Does any flower trigger more impulse buying than the tulip? I confess to perusing every colorful catalog that lands in my mailbox. When I lived in Nebraska, I indulged in a personal “tulip mania” every year. When everyone was weary of winter’s ceaseless grip the sight of a mass of mixed orange and purple tulips brought ‘round the after-church sightseers!
The year I discovered a wholesale source, I went wild buying 500 of the Darwin tulip Gudoshnik, a highly variable red and light-yellow selection. My husband and I planted them in a city park one hole at a time. The spring show was spectacular and these tulips gave several encore performances. Introduced in the early 1950s, Darwin tulips are the type most likely to come back for two or three years.
Photo: Flame tulips set among other flowers (from a painting I snapped in a museum).
The fact that tulips are not really perennial coupled with the fact that they are critter candy make them a floral luxury. They require excellent drainage, full sun and a couple of months of cold weather. Typically we plant them in November when soil temperatures have cooled to about 55 degrees. The Dutch plant bulbs one hole at a time. However, I have dug out a large area for mass plantings and that works, too. Plant the bulbs pointy end up six to eight inches deep and four to six inches apart. They really do make the best impression in groups of at least 12.
In order for tulips to have a chance to bloom a second year, the gardener must do two things. First snap off the flowers as they fade to prevent seed formation, which drains the bulb’s energy. Second, allow the foliage to feed the bulbs until it dies away. I know that this is not a pretty picture. I find that emerging perennials attract a viewer’s eye away from the fading flowers and provide some cover for them.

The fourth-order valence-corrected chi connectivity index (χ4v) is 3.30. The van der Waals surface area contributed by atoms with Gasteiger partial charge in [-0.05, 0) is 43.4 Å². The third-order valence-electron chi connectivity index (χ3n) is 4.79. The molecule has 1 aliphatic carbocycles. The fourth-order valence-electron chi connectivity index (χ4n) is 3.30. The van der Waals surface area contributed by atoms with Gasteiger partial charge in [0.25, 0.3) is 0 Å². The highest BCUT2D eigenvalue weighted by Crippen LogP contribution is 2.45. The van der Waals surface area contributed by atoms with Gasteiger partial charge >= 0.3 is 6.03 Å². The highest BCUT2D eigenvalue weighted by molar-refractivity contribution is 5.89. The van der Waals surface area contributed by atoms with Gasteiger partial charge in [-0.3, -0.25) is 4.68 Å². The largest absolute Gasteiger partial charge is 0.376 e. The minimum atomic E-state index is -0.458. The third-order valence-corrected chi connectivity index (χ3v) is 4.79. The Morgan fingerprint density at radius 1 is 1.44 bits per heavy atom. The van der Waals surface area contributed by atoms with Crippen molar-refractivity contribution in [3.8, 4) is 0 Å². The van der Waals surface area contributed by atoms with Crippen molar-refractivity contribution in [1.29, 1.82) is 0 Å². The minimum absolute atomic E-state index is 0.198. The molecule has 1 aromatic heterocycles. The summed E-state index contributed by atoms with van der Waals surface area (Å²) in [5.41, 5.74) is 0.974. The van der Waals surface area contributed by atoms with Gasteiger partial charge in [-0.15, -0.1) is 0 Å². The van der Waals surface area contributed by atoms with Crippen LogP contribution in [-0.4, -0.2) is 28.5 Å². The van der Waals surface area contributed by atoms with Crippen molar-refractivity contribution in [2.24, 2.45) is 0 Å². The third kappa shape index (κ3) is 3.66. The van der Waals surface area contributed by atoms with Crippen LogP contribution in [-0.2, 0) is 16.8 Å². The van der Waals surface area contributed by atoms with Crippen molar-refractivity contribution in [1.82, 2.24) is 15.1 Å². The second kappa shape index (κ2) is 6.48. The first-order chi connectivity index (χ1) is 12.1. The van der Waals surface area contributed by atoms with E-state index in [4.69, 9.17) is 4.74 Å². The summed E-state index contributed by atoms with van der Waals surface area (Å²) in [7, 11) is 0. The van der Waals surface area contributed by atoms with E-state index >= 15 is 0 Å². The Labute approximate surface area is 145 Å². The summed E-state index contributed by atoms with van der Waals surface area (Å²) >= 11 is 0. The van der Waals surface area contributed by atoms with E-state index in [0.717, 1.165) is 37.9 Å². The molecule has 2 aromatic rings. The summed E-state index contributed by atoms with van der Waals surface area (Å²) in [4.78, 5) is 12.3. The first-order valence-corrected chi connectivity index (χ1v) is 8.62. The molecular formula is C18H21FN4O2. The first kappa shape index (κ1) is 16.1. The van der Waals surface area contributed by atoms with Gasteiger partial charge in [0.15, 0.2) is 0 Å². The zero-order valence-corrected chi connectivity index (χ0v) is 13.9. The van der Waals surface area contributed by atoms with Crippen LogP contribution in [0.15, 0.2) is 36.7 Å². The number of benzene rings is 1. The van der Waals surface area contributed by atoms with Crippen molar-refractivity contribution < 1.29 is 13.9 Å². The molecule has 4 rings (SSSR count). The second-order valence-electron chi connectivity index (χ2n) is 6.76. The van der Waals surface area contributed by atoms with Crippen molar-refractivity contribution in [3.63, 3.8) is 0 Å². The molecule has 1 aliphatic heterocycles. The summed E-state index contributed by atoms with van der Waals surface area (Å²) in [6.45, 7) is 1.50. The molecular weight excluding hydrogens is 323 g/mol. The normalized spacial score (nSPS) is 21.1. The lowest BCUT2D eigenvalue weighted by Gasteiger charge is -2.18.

(Photo: Lily-form tulip with other spring flowers.)
Last year I planted tulips in containers which overwintered in my backyard. I moved the pots out front when the flowers were ready to bloom. If you have large containers where you want to view the tulips, overplant them with pansies for winter interest and continued color after the tulips are finished. Container-grown tulips are annuals. Pitch the bulbs when the show is over. One plus to this is that one can have a completely fresh color scheme every year.
There are early, midseason, and late-blooming tulips. The early ones bloom alongside late daffodils. Double and single early tulips put on a really impressive show. Emperor and Kaufmanniana tulips have proportionately large flowers on stocky stems.
Midseason tulips bloom as the daffodils finish. The Darwin and Triumph tulips offer the gardener the widest selection of colors, whether neon bright, pastel or flamed. Lovely as late-season tulips are, our springs are too warm for them to perform well. In fact, even in Nebraska, their blooming could be a bit iffy.
Photo: They sell wooden tulips in Holland.
The Netherlands is most closely associated with the tulip and the Dutch produce the ones we buy here. However, the tulip is a native of Central Asia in the harsh environments of the Celestial Mountains of China and Russia’s “Roof of the World.” There are around 120 “species tulips,” many of which are available for sale. To see photos of them in their native habitat visit tulipsinthewild.com. There you will find an interactive map which I found quite engaging.
Over the course of hundreds of years tulips made their way to Istanbul. European merchants then introduced the bulbs into Europe. The imperial botanist Clusius is credited with bringing them to Holland where the Dutch set to work hybridizing them into the tulips we know and love today.
Even in the sunny South, the onset of cold weather still brings out a mild case of tulip mania in master gardener Ann Bartlett.